Search

Charity wants more help for disabled

PUBLISHED: 14:48 16 April 2009 | UPDATED: 13:41 03 July 2010

DISABLED people in Great Yarmouth could become socially isolated unless public transport is made more accessible to them, a charity has warned.

Centre 81, which provides transport for the disabled, fears people with severe mobility problems will become housebound unless they are given a door-to-door service when they need to go out shopping and on other trips.

DISABLED people in Great Yarmouth could become socially isolated unless public transport is made more accessible to them, a charity has warned.

Centre 81, which provides transport for the disabled, fears people with severe mobility problems will become housebound unless they are given a door-to-door service when they need to go out shopping and on other trips.

Diana Staines, the charity's company secretary and manager, has called for a three-pronged approach to tackle the problem.

She said the first task was to provide help so disabled people could get from their front door to the bus stop, while the second was to provide more low floor buses in Yarmouth so the disabled could get on board easily. The third was to provide a service similar to Centre 81 which enabled the socially isolated to be part of the wider community.

“The low floor buses I think would be great for a number of people in the Yarmouth area and therefore I think they would definitely be used and it would mean that people who have got concessionary fares would be able to access the buses with more confidence,” Ms Staines said.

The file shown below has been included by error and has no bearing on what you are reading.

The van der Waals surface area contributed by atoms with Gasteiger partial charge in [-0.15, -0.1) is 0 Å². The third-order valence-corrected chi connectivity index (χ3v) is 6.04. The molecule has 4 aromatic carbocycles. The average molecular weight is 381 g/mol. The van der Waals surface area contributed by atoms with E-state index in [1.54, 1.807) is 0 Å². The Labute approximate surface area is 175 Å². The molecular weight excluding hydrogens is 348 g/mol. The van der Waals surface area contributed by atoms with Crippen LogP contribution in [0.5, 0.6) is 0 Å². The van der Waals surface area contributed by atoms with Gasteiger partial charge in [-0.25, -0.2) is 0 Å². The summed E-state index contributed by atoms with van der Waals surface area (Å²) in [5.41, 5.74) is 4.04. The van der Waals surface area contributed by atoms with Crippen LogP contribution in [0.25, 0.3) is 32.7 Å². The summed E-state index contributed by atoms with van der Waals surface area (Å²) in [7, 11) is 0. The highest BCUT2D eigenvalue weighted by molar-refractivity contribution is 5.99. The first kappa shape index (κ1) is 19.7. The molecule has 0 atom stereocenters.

She joined Tony Rozier, rural transport development co-ordinator for Community Connections, in calling for bus company First to provide more low floor services on its Yarmouth routes.

Mr Rozier has been lobbying after discovering Yarmouth would not have any of the 38 new low floor buses First plans to add to its fleet over the next six to 10 weeks.

He wants two more low floor services in the morning and two in the afternoon in the Yarmouth borough.

He said: “As a number of routes in the Yarmouth borough are not served by low floor buses these would be extremely beneficial to the service provision for all.

“They would in fact enable people to use the bus who are currently excluded due to the poor access - steps, etc.”

Centre 81 employs six drivers and offers a door-to-door service for 600 people in the Yarmouth borough suffering from conditions such as multiple sclerosis, cerebral palsy and diabetes.

The charity receives grant funding from the borough council and Norfolk County Council, while the rest of the money comes from fundraising.

Centre 81 needs more volunteers to help with its transport service; call either Centre 81 on 01493 852573 or the door-to-door service number 01493 332253.


If you value what this story gives you, please consider supporting the Great Yarmouth Mercury. Click the link in the orange box above for details.

Become a supporter

This newspaper has been a central part of community life for many years. Our industry faces testing times, which is why we're asking for your support. Every contribution will help us continue to produce local journalism that makes a measurable difference to our community.

Latest from the Great Yarmouth Mercury